Monday, 25 October 2010

Pulling Lesson Plans Out Of Your.... Mind

Hey there, campers.

So I was thinking today about what you can do, as an ALT, when a lesson is sprung on you last-minute. On Tuesday mornings, I meet with one of the JTEs at the school I don't like so much to "make an arrangement for lessons", as he likes to call it. While sometimes I have a week, even two, to plan lesson activities and games, sometimes he says to me "well, we need to do this topic in the next lesson (IN TEN MINUTES), can you come up with something?"

I know that other ALTs have been thrown into a room of students, like a terrified Christian into the lion's den, and asked to do something. While planning activities is all well and good when you have time (and the internet) at your disposal, what do you do when a last-minute lesson is sprung upon you? Flounder around like a fish out of water... or whip out something from your bag of tricks?

Monday, 18 October 2010

Teaching in Dreamland

"You can't be 45 and still working as an ALT, that's just sad..."

"I don't want to still be doing this job at 30. I need to go back home and get a real job."

"I feel like being in Japan is just delaying the real world for as long as possible."

These are a small selection of paraphrased things that I have heard from fellow ALTs over the past few months. It seems to be the general consensus that being an ALT is in many ways akin to being a student - it's fun, and it's fine for now, but to do nothing else for the rest of your life would be rather sad, if not a sign of refusal to grow up.

Now, this is an attitude that I can understand. I've done my degree, I've conducted quantitative research, analysed and written up the results, passed countless exams and written in-depth essays on a variety of topics. And here I am, with my Bachelor of Science from the University of Manchester, reading out "Do you like sushi? Yes, I do!" to a group of slightly bored twelve year olds. I can't help but feel, sometimes, that the massive tuition fee debts - which I will be paying off for most of my life - were unnecessary expenses. Years of knowledge and intelligence - the mind that I have spent over two decades carefully cultivating - seems doomed to disintegrate and regress to the level of a four-year-old who is just learning her ABC.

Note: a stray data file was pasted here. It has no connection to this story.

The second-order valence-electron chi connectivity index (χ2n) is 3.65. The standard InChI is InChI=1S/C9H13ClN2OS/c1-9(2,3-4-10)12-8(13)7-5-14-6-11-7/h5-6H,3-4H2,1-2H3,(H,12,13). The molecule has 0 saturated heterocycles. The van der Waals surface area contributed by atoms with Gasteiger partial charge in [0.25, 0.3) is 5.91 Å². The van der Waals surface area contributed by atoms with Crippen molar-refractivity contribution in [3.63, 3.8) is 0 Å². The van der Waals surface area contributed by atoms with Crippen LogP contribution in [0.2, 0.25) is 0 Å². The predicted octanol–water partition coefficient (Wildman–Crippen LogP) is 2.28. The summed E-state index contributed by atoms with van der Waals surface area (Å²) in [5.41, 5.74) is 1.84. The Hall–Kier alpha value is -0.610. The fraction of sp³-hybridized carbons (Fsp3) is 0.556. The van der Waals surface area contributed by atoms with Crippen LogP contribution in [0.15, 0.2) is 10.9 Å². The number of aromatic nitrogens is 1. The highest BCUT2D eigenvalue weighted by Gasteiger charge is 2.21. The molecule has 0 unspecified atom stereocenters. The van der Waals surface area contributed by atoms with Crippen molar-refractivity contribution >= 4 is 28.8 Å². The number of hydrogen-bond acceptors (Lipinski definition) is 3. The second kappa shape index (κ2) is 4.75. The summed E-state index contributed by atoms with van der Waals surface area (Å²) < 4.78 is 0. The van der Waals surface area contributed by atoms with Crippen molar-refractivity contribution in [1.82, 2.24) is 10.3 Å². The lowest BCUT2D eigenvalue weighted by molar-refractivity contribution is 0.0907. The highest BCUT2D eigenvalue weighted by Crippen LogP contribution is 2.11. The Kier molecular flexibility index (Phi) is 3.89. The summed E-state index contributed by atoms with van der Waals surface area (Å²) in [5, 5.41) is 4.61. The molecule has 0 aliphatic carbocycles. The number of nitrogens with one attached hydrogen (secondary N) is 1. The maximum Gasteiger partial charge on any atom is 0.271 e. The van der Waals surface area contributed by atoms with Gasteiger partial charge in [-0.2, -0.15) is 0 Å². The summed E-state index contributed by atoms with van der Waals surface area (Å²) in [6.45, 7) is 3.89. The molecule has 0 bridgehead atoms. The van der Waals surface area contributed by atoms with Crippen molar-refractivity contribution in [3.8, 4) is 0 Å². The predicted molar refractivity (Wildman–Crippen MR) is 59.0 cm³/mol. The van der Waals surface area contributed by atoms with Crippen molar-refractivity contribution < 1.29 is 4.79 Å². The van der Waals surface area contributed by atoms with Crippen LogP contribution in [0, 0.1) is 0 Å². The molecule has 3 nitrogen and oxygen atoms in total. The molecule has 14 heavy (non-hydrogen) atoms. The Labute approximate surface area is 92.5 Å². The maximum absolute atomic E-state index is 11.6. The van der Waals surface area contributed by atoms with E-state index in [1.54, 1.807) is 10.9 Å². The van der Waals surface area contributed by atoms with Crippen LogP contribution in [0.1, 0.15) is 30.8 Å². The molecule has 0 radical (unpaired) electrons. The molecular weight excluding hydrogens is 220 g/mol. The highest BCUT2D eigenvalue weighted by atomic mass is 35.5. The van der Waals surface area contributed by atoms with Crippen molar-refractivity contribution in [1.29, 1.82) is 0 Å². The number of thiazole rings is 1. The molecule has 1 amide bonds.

Friday, 8 October 2010

The Other Side of the Coin (and How to Deal with it)

So far my entries have been mostly happy and positive, showing Japan as a magical wonderland and depicting teaching as non-stop fun. Well, in many ways, this is true. But I wouldn't be the objective person that I try to be without telling you about the negatives, too. After all, if you're thinking about coming here, it's only fair that you have all the available knowledge at your fingertips, not just a rose-tinted dream. The higher your expectations, the harsher you may feel the realities. Therefore, I will try to highlight some of the low points - not necessarily about Japan as a country, but about the lifestyle of living here as a foreigner and working as an ALT. If you read it and you still want to come here, then I'm guessing you're tough enough to handle it. However, if it completely changes your mind, then I'm sorry to have burst your bubble. But life is life, and nothing is truly perfect, although I believe that the majority of your experience comes down to your way of perceiving things and of dealing with situations. Anyway...

1) Culture Shock!

Even if you've never been to Japan before, or even travelled to Asia, you're probably aware that it is a very different place from what you're used to. The food is different. The people are different - in dress, manners, language and values.

Sunday, 3 October 2010

Tokyo Adventures

Ever wanted to know what your dog is saying to you? Well, now you can - as long as you can speak Japanese, instead!

This is just one of many interesting things that I found in Tokyo last weekend. Given Thursday or Friday off, I had a four day weekend in which to go and play.